Square's new strategy is paying off. Its stock is up 175% this year

square register

Square is trying to upend the way people pay for stuff and change the way businesses handle money.

Clearly, its strategy is working: Square's stock is up 175% this year. That's more than 11 times the S&P 500's 15% growth.

Square made its name as the company that turns every phone or tablet into a cash register. But now it's lending to companies — it makes deposits available immediately — and handling their marketing and employee management software.

The company cashed in on those subscription services, which generated around $65 million in revenue -- up more than 80%.

It is also making big money from its largest merchants. Almost half of the $17.4 billion in payments Square handled last quarter came from merchants with more than $125,000 in annual sales.

Square says its success with bigger customers helped it ramp up sales of its employee management software, which allows employers to track employee hours with built-in timecards.

Related: Square unveils cash register of the future

It has lent small businesses more than $300 million. And businesses that wish to go cardless and cashless can utilize its recently rolled out cash register that uses Square's own software and payments technology built inside.

Overall, its adjusted sales rose nearly 50%, beating Wall Street's estimates.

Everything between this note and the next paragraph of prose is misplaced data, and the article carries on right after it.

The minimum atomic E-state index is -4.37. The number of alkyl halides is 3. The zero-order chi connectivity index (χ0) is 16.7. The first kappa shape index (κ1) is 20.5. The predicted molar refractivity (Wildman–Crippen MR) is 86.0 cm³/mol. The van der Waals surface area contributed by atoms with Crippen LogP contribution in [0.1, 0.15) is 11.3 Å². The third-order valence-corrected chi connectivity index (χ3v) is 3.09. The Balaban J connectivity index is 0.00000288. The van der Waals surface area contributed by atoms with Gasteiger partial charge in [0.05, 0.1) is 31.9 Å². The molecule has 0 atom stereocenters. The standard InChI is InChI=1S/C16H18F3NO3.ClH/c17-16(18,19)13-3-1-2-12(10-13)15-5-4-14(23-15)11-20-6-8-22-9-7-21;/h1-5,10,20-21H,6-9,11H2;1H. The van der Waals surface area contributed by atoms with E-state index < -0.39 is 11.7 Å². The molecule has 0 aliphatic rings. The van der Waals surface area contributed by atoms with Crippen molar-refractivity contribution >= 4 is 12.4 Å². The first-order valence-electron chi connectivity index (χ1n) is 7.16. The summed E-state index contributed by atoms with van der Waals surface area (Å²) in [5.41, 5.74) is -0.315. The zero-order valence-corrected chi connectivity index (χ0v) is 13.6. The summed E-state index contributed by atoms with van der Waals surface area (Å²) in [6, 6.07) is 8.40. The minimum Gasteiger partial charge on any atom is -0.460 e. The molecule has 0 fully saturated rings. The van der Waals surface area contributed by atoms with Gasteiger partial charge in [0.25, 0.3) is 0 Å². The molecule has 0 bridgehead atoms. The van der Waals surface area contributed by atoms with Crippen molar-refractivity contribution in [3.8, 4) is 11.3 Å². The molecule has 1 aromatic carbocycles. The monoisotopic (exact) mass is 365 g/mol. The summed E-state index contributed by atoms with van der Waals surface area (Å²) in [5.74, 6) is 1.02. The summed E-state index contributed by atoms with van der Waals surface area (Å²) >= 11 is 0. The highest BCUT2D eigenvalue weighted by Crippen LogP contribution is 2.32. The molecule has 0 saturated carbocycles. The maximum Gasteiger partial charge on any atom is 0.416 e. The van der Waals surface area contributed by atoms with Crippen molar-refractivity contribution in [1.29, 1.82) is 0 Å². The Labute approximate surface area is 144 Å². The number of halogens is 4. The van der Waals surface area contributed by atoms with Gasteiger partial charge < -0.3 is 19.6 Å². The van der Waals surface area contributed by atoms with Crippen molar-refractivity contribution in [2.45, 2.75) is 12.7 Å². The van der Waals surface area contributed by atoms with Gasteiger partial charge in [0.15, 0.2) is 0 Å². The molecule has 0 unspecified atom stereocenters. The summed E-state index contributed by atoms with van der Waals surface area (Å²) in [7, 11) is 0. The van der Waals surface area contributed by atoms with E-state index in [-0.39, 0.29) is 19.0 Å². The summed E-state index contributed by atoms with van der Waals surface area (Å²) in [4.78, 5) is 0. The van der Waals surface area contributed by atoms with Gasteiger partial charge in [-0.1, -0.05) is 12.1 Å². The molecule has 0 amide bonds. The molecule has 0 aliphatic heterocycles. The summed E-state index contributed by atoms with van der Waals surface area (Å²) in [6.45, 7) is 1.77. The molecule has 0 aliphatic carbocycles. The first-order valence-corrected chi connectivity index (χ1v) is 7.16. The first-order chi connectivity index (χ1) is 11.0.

One potential concern for investors: As Square grows, so do its expenses. Last quarter, Square paid $234 million in fees to financial institutions. The company owes those transaction fees when customers transfer money to their bank accounts.

Those fees made up 91% of the $257 million of revenue Square brought in last quarter.

Investors didn't seem to mind: Square (SQ) shares were up another 1% Thursday.

In addition to its success with small businesses, Square continues to grow in the peer-to-peer payments space.

Related: Move over Venmo. Meet Zelle, the latest mobile payment app

Its Cash app recently passed Paypal's Venmo in downloads from the iTunes App Store, gaining traction with people who want to transfer money instantly with their friends and family.

The mobile payments market is growing rapidly: Global payment revenue is estimated to pass $1 trillion by 2019, according to market research portal Statista.

There's plenty of room for Square to grow. Square is not currently a big player internationally, where WeChat thrives in Asian peer-to-peer lending and Facebook (FB, Tech30) plans to make strides in the U.K. Zelle, which is backed by large financial institutions, recently launched a standalone app and is vying for Millennials' money.

Square has so far been successful in its attempt to differentiate itself from its competitors -- a major accomplishment for CEO Jack Dorsey, who also founded and leads Twitter (TWTR, Tech30).

At this rate, Square could soon overtake Twitter's market value: Square trails by less than $1 billion.

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